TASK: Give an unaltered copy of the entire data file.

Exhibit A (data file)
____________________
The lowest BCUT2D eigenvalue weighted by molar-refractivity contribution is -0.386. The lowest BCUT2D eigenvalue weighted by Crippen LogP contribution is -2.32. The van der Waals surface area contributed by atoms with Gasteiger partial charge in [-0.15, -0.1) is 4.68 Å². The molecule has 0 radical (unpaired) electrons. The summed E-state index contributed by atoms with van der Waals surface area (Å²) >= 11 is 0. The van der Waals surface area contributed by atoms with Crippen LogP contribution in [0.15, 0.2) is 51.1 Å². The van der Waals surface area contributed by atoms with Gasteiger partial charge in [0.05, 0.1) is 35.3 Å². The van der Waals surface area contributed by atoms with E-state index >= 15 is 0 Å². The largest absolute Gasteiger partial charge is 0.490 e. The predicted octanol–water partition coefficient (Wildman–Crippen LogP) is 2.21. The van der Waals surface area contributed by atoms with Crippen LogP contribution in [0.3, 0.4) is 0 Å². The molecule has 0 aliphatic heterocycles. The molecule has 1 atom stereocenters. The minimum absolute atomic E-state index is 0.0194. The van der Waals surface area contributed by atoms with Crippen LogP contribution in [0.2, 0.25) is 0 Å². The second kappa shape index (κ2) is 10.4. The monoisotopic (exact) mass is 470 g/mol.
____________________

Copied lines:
The lowest BCUT2D eigenvalue weighted by molar-refractivity contribution is -0.386. The lowest BCUT2D eigenvalue weighted by Crippen LogP contribution is -2.32. The van der Waals surface area contributed by atoms with Gasteiger partial charge in [-0.15, -0.1) is 4.68 Å². The molecule has 0 radical (unpaired) electrons. The summed E-state index contributed by atoms with van der Waals surface area (Å²) >= 11 is 0. The van der Waals surface area contributed by atoms with Crippen LogP contribution in [0.15, 0.2) is 51.1 Å². The van der Waals surface area contributed by atoms with Gasteiger partial charge in [0.05, 0.1) is 35.3 Å². The van der Waals surface area contributed by atoms with E-state index >= 15 is 0 Å². The largest absolute Gasteiger partial charge is 0.490 e. The predicted octanol–water partition coefficient (Wildman–Crippen LogP) is 2.21. The van der Waals surface area contributed by atoms with Crippen LogP contribution in [0.3, 0.4) is 0 Å². The molecule has 0 aliphatic heterocycles. The molecule has 1 atom stereocenters. The minimum absolute atomic E-state index is 0.0194. The van der Waals surface area contributed by atoms with Crippen LogP contribution in [0.2, 0.25) is 0 Å². The second kappa shape index (κ2) is 10.4. The monoisotopic (exact) mass is 470 g/mol.